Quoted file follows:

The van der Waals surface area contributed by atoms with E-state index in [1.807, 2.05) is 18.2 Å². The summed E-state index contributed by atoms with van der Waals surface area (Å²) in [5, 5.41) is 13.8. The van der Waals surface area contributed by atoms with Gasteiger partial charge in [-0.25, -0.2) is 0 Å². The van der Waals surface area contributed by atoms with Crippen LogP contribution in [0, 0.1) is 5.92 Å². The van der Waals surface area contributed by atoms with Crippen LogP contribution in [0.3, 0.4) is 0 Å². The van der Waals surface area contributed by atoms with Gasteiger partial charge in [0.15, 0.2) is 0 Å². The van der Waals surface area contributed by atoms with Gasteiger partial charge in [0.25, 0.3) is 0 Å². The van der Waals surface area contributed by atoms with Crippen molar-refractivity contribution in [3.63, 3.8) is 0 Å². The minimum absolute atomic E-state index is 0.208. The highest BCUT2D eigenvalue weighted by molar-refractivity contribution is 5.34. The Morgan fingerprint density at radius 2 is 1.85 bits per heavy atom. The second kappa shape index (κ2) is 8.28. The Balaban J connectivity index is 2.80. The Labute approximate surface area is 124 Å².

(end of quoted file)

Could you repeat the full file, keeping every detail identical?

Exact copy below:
The van der Waals surface area contributed by atoms with E-state index in [1.807, 2.05) is 18.2 Å². The summed E-state index contributed by atoms with van der Waals surface area (Å²) in [5, 5.41) is 13.8. The van der Waals surface area contributed by atoms with Gasteiger partial charge in [-0.25, -0.2) is 0 Å². The van der Waals surface area contributed by atoms with Crippen LogP contribution in [0, 0.1) is 5.92 Å². The van der Waals surface area contributed by atoms with Crippen LogP contribution in [0.3, 0.4) is 0 Å². The van der Waals surface area contributed by atoms with Gasteiger partial charge in [0.15, 0.2) is 0 Å². The van der Waals surface area contributed by atoms with Gasteiger partial charge in [0.25, 0.3) is 0 Å². The van der Waals surface area contributed by atoms with Crippen molar-refractivity contribution in [3.63, 3.8) is 0 Å². The minimum absolute atomic E-state index is 0.208. The highest BCUT2D eigenvalue weighted by molar-refractivity contribution is 5.34. The Morgan fingerprint density at radius 2 is 1.85 bits per heavy atom. The second kappa shape index (κ2) is 8.28. The Balaban J connectivity index is 2.80. The Labute approximate surface area is 124 Å².